VMworld's Cloud Computing Message Was Clear Even From a Virtual View

By Eric Lundquist Print this article Print

I attended VMworld virtually this year. This means I stayed on the East Coast, while on the West Coast the 10th annual show—with the motto Defy Convention—unfolded for me on video, news reports and live blogs.

Since VMware was all about virtualization before embracing the cloud and software-defined data, a virtual trip to San Francisco seemed especially relevant as the Red Sox continued their winning ways in Boston.

Before I get into the main themes as seen from my virtual seat, it is important to note that the ability to attend these events remotely has dramatically increased in the past years. This year deserves a particular shoutout to the live streams and YouTube replays provided by the show organizers.

Also valuable are ongoing video interviews via John Furrier's SiliconAngle and the writing of eWEEK's own Chris Preimesberger, whose article on collateral damage between VMware and Cisco is a classic example of unearthing the big trends from the PR overload.

Event producers used to worry that providing too much of a live event via the Web would cut attendance. That worry proved without foundation as providing a first-class remote experience only encourages greater live attendance. I don't see much chance of an empty Super Bowl stadium even though millions of football fans watch the game on television and on the Web.

The theme of VMworld was really POLR (Path of Least Resistance) rather than Defy Convention. The path of least resistance for technology executives familiar with VMware for its virtualization capabilities and under pressure to develop a private-to-public cloud computing strategy is to build on the familiar while developing the future.

The virtualization of the server business was one of the biggest and least heralded successes in enterprise computing, which is littered with great ideas (client/server comes immediately to mind) that wouldn't scale or proved too costly to implement. Server virtualization, while not as hot as the current cloud computing buzz, saved money, proved easy to implement and saved lots of IT headaches.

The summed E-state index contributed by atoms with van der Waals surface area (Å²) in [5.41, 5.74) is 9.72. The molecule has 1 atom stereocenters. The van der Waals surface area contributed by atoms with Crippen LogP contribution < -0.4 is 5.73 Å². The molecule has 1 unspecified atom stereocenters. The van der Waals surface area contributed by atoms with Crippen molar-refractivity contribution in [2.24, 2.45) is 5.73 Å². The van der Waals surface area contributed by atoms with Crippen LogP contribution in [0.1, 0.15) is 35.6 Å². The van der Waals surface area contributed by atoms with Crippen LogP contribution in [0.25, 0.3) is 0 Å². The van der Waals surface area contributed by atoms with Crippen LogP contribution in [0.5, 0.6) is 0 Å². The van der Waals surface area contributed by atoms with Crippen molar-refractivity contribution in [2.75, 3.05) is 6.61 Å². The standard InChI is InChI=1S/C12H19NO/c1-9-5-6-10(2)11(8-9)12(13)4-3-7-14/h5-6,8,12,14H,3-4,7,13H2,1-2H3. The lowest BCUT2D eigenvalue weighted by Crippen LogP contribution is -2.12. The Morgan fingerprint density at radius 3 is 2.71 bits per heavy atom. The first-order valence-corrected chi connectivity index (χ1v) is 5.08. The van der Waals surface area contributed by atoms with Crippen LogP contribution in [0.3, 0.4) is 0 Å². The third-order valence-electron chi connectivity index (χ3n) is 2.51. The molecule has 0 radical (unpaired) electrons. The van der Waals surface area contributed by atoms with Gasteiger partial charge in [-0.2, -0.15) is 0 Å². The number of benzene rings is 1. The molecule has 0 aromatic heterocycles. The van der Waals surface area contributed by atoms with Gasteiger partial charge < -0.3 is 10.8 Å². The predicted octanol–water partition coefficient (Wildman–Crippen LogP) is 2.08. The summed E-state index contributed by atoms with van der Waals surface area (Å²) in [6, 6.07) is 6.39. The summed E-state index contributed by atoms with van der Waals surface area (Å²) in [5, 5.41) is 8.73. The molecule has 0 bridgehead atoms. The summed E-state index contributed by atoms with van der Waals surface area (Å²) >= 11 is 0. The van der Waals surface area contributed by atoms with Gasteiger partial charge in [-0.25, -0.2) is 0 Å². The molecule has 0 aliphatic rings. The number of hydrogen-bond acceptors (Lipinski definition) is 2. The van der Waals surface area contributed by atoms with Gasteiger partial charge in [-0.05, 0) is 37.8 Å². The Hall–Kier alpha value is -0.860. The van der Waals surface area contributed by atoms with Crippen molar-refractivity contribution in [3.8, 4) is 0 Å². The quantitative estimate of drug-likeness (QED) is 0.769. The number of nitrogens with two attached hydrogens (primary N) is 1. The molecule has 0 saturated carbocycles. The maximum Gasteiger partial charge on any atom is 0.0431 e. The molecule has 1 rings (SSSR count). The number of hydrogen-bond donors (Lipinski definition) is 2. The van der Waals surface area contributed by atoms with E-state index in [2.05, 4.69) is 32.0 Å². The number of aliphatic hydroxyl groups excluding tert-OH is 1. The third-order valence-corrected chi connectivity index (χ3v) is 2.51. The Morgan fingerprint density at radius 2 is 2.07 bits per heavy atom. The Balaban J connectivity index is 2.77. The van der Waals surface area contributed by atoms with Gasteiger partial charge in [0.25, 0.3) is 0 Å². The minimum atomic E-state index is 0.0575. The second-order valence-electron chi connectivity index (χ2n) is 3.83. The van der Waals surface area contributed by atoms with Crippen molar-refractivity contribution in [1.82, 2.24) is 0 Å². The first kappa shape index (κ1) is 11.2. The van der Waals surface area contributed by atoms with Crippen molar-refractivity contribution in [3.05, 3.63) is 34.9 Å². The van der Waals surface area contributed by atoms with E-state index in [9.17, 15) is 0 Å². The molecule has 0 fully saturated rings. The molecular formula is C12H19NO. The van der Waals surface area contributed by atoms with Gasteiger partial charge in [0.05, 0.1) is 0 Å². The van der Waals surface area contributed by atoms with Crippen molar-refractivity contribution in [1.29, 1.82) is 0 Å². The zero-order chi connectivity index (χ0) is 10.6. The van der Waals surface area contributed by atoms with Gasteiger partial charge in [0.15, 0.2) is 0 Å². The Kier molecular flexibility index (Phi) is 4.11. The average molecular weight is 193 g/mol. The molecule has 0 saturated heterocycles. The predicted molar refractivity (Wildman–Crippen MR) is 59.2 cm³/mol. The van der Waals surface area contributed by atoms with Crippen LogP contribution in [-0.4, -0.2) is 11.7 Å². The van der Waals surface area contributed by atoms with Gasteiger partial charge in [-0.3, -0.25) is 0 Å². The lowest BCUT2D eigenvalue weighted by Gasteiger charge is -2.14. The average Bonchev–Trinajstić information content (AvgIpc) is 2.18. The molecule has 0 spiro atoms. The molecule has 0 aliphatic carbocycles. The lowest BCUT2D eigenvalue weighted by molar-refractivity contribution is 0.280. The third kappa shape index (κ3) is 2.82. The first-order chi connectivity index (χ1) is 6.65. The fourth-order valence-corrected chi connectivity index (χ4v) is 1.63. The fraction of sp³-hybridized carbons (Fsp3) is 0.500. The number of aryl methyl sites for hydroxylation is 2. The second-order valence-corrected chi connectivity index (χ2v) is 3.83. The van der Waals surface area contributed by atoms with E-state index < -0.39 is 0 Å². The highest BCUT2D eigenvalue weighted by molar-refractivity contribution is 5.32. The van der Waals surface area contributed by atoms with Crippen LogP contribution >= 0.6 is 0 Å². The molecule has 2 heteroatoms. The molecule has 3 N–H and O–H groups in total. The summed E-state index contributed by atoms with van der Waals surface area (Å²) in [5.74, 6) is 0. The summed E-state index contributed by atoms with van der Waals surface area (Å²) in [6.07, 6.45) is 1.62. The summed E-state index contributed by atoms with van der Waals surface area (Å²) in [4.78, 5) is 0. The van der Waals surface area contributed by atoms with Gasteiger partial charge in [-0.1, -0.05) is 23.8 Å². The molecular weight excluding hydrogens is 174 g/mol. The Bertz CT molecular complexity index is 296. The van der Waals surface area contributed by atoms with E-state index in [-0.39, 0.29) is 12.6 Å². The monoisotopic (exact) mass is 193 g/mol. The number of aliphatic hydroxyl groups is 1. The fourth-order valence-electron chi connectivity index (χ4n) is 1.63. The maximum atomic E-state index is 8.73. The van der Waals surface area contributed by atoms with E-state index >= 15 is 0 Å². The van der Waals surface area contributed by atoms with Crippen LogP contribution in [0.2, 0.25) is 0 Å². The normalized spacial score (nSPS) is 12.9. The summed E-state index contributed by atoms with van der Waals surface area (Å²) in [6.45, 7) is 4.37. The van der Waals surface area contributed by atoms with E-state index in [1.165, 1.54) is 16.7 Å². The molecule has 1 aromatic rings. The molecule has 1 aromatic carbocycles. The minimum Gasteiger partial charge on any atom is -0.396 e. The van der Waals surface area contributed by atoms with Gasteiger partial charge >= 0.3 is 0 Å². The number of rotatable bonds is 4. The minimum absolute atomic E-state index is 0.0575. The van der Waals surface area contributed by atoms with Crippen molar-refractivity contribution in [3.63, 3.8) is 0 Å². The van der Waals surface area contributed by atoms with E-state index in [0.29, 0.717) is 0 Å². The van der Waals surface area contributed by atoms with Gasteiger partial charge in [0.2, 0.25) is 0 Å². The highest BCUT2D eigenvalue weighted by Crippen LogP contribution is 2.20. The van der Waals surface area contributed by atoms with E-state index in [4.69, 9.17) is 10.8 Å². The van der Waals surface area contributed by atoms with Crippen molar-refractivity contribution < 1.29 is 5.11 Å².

Now, VMware is trying to take its compute heritage and apply that to the two remaining data center migraine creators: storage and networking. Moreover, by adding a common management umbrella over the entire data center, the promise of provisioning resources to meet demand, one screen to manage all the pieces and the end of arguments among server, network and storage administrators may be at hand.

In the big leap out of the data center to mesh in public clouds with private data centers, VMware is touting the ability to use the same techniques as in the private data center, but on the larger cloud playing field. This all doesn't sound like defying convention as much as employing a conventional—albeit a VMware-centric approach—to the hybrid cloud, which is the No. 1 priority on many CIO agendas.

A year ago, VMware was finally revamping a bizarre pricing program that had the result of penalizing customers for using more of the product. That's gone. A year ago, VMware was in the technology backwater of being the leader in server virtualization while the industry was rapidly moving to cloud computing.

Now VMware is offering a cloud path for customers willing to take a largely pure VMware approach to their data center operations. This will be no easy task, but reflects, as Chris Preimesberger wrote, an increasing vendor competition to be the source of all things data center rather than just one area of expertise. Perhaps it is the willingness for customers to consider VMware as their storage and network virtualizer to which the Defy Convention motto refers.

Eric Lundquist is a technology analyst at Ziff Brothers Investments, a private investment firm. Lundquist, who was editor-in-chief at eWEEK (previously PC Week) from 1996-2008, authored this blog for eWEEK to share his thoughts on technology, products and services. No investment advice is offered in this blog. All duties are disclaimed. Lundquist works separately for a private investment firm which may at any time invest in companies whose products are discussed in this blog, and no disclosure of securities transactions will be made.

This article was originally published on 2013-08-30
Originally published on www.eweek.com.